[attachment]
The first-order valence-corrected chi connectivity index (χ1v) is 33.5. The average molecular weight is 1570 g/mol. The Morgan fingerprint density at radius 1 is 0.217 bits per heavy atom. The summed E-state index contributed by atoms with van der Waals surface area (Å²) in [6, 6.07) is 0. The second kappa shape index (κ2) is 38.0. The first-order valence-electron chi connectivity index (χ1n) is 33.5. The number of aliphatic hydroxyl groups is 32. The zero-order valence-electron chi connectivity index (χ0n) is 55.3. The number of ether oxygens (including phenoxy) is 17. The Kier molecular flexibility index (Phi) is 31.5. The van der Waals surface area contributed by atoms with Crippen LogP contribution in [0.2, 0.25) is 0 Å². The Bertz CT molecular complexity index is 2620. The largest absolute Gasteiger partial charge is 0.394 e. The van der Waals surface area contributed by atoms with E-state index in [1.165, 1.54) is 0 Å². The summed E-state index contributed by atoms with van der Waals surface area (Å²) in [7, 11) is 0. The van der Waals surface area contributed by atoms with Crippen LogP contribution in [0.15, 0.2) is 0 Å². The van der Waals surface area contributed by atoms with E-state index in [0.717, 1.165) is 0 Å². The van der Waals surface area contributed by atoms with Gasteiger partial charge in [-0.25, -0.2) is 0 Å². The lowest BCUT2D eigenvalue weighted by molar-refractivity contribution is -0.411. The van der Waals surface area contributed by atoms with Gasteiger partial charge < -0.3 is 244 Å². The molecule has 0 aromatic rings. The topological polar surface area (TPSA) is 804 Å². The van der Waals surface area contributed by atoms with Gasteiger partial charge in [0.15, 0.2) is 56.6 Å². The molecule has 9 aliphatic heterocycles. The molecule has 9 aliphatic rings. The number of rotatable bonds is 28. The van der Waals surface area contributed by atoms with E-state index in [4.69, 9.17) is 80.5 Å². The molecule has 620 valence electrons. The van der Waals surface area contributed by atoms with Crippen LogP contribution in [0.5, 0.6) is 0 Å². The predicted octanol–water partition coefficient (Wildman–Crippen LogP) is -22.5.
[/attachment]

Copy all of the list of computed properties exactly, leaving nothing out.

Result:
The first-order valence-corrected chi connectivity index (χ1v) is 33.5. The average molecular weight is 1570 g/mol. The Morgan fingerprint density at radius 1 is 0.217 bits per heavy atom. The summed E-state index contributed by atoms with van der Waals surface area (Å²) in [6, 6.07) is 0. The second kappa shape index (κ2) is 38.0. The first-order valence-electron chi connectivity index (χ1n) is 33.5. The number of aliphatic hydroxyl groups is 32. The zero-order valence-electron chi connectivity index (χ0n) is 55.3. The number of ether oxygens (including phenoxy) is 17. The Kier molecular flexibility index (Phi) is 31.5. The van der Waals surface area contributed by atoms with Crippen LogP contribution in [0.2, 0.25) is 0 Å². The Bertz CT molecular complexity index is 2620. The largest absolute Gasteiger partial charge is 0.394 e. The van der Waals surface area contributed by atoms with E-state index in [1.165, 1.54) is 0 Å². The summed E-state index contributed by atoms with van der Waals surface area (Å²) in [7, 11) is 0. The van der Waals surface area contributed by atoms with Crippen LogP contribution in [0.15, 0.2) is 0 Å². The van der Waals surface area contributed by atoms with E-state index in [0.717, 1.165) is 0 Å². The van der Waals surface area contributed by atoms with Gasteiger partial charge in [-0.25, -0.2) is 0 Å². The lowest BCUT2D eigenvalue weighted by molar-refractivity contribution is -0.411. The van der Waals surface area contributed by atoms with Gasteiger partial charge < -0.3 is 244 Å². The molecule has 0 aromatic rings. The topological polar surface area (TPSA) is 804 Å². The van der Waals surface area contributed by atoms with Gasteiger partial charge in [0.15, 0.2) is 56.6 Å². The molecule has 9 aliphatic heterocycles. The molecule has 9 aliphatic rings. The number of rotatable bonds is 28. The van der Waals surface area contributed by atoms with E-state index in [4.69, 9.17) is 80.5 Å². The molecule has 620 valence electrons. The van der Waals surface area contributed by atoms with Crippen LogP contribution in [0.5, 0.6) is 0 Å². The predicted octanol–water partition coefficient (Wildman–Crippen LogP) is -22.5.